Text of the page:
As the only charter school in Tomball, ComQuest Academy offers smaller class sizes than traditional public schools, a workforce development program and a tailored curriculum geared to help students from different backgrounds succeed.
"We're pretty much a traditional high school except workforce development is our big focus," ComQuest Academy Superintendent Tanis Stanfield said. "It's just a win-win deal to work while you're in high school. It gives kids a chance to cut their teeth [and decide] either, 'I want to do this' or 'this is not what I want to do.'"
Founded in 1999, ComQuest offers alternative, tuition-free education for students in grades seven–12 with traditional and specialized classes, such as science, technology, engineering and math, or STEM subjects
Last year, the academy debuted a kindergarten through sixth grade program called A Lone Star Academy with traditional classroom curriculum integrated from a former on-site charter school. An estimated 170 students attend ComQuest each year, with class sizes averaging less than 20, Stanfield said.
"That's why we're called the school of choice for parents who can't afford private school but feel like traditional public school is not really a good fit," Stanfield said. "We feel like a small learning community works, and we've been successful at using that model."
Before launching ComQuest Academy in 1999, Stanfield worked at Houston ISD for more than a decade and at Tomball ISD for four years.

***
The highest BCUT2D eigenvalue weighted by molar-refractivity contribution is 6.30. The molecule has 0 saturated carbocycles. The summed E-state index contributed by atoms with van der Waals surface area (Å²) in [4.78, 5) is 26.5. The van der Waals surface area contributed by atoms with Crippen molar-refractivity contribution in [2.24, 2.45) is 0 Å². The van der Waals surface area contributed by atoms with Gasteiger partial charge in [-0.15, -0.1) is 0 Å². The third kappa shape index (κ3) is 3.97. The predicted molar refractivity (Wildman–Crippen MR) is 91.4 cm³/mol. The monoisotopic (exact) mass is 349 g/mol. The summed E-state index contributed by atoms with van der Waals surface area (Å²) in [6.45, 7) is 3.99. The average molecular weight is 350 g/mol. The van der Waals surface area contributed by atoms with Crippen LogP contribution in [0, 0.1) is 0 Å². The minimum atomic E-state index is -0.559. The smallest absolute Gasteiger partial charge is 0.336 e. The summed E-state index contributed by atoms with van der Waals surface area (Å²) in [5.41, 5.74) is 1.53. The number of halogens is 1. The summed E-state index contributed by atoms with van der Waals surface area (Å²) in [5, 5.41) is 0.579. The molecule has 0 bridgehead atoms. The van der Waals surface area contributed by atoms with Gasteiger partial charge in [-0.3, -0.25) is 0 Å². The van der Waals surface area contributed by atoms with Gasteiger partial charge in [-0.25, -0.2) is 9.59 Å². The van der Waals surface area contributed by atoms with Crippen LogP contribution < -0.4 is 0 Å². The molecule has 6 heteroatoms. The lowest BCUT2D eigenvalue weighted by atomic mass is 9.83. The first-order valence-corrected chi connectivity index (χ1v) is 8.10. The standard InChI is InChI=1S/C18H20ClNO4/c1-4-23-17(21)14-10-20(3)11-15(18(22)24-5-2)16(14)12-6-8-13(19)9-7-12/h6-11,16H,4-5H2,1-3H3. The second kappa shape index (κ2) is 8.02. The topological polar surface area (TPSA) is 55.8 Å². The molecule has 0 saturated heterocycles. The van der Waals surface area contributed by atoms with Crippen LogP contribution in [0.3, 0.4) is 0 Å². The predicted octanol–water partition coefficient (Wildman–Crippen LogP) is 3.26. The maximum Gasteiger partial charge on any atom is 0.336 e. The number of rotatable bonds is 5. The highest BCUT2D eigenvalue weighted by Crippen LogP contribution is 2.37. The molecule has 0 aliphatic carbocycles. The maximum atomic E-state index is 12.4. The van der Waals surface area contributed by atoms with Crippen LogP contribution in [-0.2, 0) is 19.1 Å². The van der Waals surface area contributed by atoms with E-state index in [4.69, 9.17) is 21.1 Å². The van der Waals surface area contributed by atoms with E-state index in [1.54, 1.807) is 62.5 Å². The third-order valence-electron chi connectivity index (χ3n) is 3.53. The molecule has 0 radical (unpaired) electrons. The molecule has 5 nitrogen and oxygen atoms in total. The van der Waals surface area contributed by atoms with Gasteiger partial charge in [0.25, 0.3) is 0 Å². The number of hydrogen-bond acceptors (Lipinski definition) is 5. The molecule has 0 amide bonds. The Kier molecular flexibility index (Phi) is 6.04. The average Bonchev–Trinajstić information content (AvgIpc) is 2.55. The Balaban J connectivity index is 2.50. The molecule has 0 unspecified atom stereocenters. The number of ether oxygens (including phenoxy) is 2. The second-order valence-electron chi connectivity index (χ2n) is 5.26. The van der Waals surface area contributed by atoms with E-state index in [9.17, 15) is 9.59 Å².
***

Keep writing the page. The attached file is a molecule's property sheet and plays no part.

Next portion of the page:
While at TISD, Stanfield tutored children who struggled with classwork and passing state assessments. After attending a presentation by former Gov. George Bush on charter schools, Stanfield was inspired to open ComQuest due, in part, to the close-knit feel of the Tomball community.
"ComQuest was the name we came up with to represent communication and community, and that's what the 'Com' stands for," Stanfield said. "I've got many teachers who have raised their own kids, and they are dedicated to pulling the kids along when they see them starting to stumble."
Though ComQuest is located in Tomball, the school has open enrollment year-round and accepts students from several other public districts based on individual evaluations, such as Magnolia, Spring, Klein, Conroe and Cy-Fair.
Stanfield said ComQuest has forged a relationship with Lone Star College–Tomball, which she describes as a diamond in the community for students looking to further their education on a tight budget.
"As the college has been more proactive in coming and meeting the kids so they see a familiar face, the number [of ComQuest students attending Lone Star College–Tomball] is growing," Stanfield said. "The college gave two of our students scholarships last year."
With ComQuest's large focus on STEM classes, instructors offer extra tutorial sessions, assign project-oriented classwork and bring students to visit companies, such as Baker Hughes for on-the-job training, Stanfield said.
"[ComQuest is] a slower and more personal style of learning for the kids," ComQuest instructor Hannah Foster said. "We meet [the students] as individuals and what their abilities are to learn and let them take off from there."
Despite repeated budget cuts by the state, Stanfield said she is determined to continue improving and adding new ComQuest programs for students.
ComQuest maintains a second campus at 612 Malone St. in Tomball—the original location of the school before it moved to 207 N. Peach St. in 2005.
Stanfield said she is in discussions with academy officials to determine the fate of the Malone Street campus, a potential expansion of the North Peach Street location and improvements to the on-site computer lab.
ComQuest Academy, 207 N. Peach St., Tomball 281-516-0611, www.comquestacademy.org